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2 Comments

  1. Celeste Lee
    11 May 2013 @ 4:22 am

    Thank you for bringing our attention to what we so easily pass over. Isaiah 1 clearly describes God's frustration and disappointment with His people for their treatment of others, yet I was always taught Isaiah 1 was about cleaning myself up, as if I can do that. In Sabbath School class on the 1st 4 chapters of Amos I shared how there are 27 million slaves in the world and that we each have an obligation to stand up for justice and fight injustice. There was discussion on some practical things that each person could do. Then one person stated that helping people by presenting the CHIP program was fighting slavery as people are inslaved to their food. Yes, that is true, but it took the focus off being a voice for those that do not have one and those physically held captive. For me it whitewashed the horror of human trafficking that I believe God calls us to respond to. Thank you again for bringing the one sided way judgement is usually focused on and reminding us we need balance. More than that we need action.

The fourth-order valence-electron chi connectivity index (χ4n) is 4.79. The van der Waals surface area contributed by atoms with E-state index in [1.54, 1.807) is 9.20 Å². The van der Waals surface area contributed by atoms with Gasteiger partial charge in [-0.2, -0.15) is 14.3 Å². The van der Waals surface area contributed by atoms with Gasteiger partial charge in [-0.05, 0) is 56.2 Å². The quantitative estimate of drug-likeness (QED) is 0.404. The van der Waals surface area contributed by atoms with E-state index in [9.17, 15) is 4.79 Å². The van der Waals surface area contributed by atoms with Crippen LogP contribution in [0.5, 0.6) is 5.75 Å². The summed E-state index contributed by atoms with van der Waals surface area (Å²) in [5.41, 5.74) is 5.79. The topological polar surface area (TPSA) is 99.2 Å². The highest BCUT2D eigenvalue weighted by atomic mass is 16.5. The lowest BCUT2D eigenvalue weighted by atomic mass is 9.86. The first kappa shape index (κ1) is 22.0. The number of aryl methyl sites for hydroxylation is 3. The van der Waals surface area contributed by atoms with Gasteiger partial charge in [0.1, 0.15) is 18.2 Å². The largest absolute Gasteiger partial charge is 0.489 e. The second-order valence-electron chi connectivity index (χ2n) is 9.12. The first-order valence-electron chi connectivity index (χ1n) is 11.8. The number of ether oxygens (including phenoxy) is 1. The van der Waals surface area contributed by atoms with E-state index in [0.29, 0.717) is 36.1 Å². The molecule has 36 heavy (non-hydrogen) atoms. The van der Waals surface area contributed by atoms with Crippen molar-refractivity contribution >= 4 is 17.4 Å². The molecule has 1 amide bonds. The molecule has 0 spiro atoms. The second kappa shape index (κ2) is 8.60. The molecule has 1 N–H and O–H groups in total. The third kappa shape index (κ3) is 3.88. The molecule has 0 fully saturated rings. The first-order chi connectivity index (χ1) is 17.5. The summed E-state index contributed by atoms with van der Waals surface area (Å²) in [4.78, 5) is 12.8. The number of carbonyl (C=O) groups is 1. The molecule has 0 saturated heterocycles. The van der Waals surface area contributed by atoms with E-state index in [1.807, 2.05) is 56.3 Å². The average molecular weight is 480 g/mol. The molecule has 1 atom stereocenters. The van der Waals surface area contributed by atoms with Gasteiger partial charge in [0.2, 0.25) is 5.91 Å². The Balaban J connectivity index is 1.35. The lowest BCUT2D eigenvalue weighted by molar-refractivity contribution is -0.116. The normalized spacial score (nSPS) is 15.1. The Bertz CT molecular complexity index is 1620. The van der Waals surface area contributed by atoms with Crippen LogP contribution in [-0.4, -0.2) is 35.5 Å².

2. Barry Wecker
    11 May 2013 @ 11:47 am

    Justice and Righteousness are indeed synonyms.  'Justice' is the Norman (French) equivalent of the AngloSaxon 'Righteousness'.  In French there is only one word — la justice.  In Spanish, the same — justicia.  (The Norman / AngloSaxon parallel structure of English).
    Amos brings up the 'theology of money' and places it directly in the centre of spirituality.  It invites to do some introspection of how we use our money personally, in our churches and in our communities. 
    It also should help us to realign our perspectives on relationships, spirituality and theology.
    Well written Mark.